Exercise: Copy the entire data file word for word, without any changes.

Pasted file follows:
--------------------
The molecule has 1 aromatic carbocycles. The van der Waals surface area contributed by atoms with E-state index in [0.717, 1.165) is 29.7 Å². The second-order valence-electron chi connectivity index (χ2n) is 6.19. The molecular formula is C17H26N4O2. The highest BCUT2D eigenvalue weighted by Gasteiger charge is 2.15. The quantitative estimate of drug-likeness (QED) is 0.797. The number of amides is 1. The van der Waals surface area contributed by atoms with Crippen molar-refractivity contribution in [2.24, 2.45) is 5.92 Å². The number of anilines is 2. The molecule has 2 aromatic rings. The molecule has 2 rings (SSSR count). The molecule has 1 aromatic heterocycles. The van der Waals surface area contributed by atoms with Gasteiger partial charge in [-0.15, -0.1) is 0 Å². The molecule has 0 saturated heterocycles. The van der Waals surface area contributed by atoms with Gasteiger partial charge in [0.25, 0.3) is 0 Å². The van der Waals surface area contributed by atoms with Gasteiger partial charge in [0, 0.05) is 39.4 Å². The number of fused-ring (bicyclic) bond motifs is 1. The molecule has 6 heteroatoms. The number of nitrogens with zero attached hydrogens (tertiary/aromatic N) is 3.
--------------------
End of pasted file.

The molecule has 1 aromatic carbocycles. The van der Waals surface area contributed by atoms with E-state index in [0.717, 1.165) is 29.7 Å². The second-order valence-electron chi connectivity index (χ2n) is 6.19. The molecular formula is C17H26N4O2. The highest BCUT2D eigenvalue weighted by Gasteiger charge is 2.15. The quantitative estimate of drug-likeness (QED) is 0.797. The number of amides is 1. The van der Waals surface area contributed by atoms with Crippen molar-refractivity contribution in [2.24, 2.45) is 5.92 Å². The number of anilines is 2. The molecule has 2 aromatic rings. The molecule has 2 rings (SSSR count). The molecule has 1 aromatic heterocycles. The van der Waals surface area contributed by atoms with Gasteiger partial charge in [-0.15, -0.1) is 0 Å². The molecule has 0 saturated heterocycles. The van der Waals surface area contributed by atoms with Gasteiger partial charge in [0.25, 0.3) is 0 Å². The van der Waals surface area contributed by atoms with Gasteiger partial charge in [0, 0.05) is 39.4 Å². The number of fused-ring (bicyclic) bond motifs is 1. The molecule has 6 heteroatoms. The number of nitrogens with zero attached hydrogens (tertiary/aromatic N) is 3.